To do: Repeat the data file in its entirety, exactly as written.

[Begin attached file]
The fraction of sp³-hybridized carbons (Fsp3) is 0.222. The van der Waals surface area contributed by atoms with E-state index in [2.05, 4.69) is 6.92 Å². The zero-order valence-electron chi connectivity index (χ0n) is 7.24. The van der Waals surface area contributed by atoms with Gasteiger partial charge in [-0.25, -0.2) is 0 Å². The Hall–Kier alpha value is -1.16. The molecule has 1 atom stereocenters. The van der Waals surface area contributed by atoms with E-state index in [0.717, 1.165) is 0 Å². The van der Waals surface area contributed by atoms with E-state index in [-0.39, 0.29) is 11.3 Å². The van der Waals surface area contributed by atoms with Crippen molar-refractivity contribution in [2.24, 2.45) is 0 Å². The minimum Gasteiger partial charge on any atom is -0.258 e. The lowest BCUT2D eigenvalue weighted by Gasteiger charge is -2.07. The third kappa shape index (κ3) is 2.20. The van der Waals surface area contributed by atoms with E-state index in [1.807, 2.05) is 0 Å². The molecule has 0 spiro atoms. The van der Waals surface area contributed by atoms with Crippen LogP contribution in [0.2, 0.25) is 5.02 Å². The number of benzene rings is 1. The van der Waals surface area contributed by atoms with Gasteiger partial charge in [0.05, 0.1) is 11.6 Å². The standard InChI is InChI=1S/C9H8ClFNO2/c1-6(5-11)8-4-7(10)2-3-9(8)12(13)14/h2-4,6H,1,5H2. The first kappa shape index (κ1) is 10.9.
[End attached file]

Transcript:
The fraction of sp³-hybridized carbons (Fsp3) is 0.222. The van der Waals surface area contributed by atoms with E-state index in [2.05, 4.69) is 6.92 Å². The zero-order valence-electron chi connectivity index (χ0n) is 7.24. The van der Waals surface area contributed by atoms with Gasteiger partial charge in [-0.25, -0.2) is 0 Å². The Hall–Kier alpha value is -1.16. The molecule has 1 atom stereocenters. The van der Waals surface area contributed by atoms with E-state index in [0.717, 1.165) is 0 Å². The van der Waals surface area contributed by atoms with E-state index in [-0.39, 0.29) is 11.3 Å². The van der Waals surface area contributed by atoms with Crippen molar-refractivity contribution in [2.24, 2.45) is 0 Å². The minimum Gasteiger partial charge on any atom is -0.258 e. The lowest BCUT2D eigenvalue weighted by Gasteiger charge is -2.07. The third kappa shape index (κ3) is 2.20. The van der Waals surface area contributed by atoms with E-state index in [1.807, 2.05) is 0 Å². The molecule has 0 spiro atoms. The van der Waals surface area contributed by atoms with Crippen LogP contribution in [0.2, 0.25) is 5.02 Å². The number of benzene rings is 1. The van der Waals surface area contributed by atoms with Gasteiger partial charge in [0.05, 0.1) is 11.6 Å². The standard InChI is InChI=1S/C9H8ClFNO2/c1-6(5-11)8-4-7(10)2-3-9(8)12(13)14/h2-4,6H,1,5H2. The first kappa shape index (κ1) is 10.9.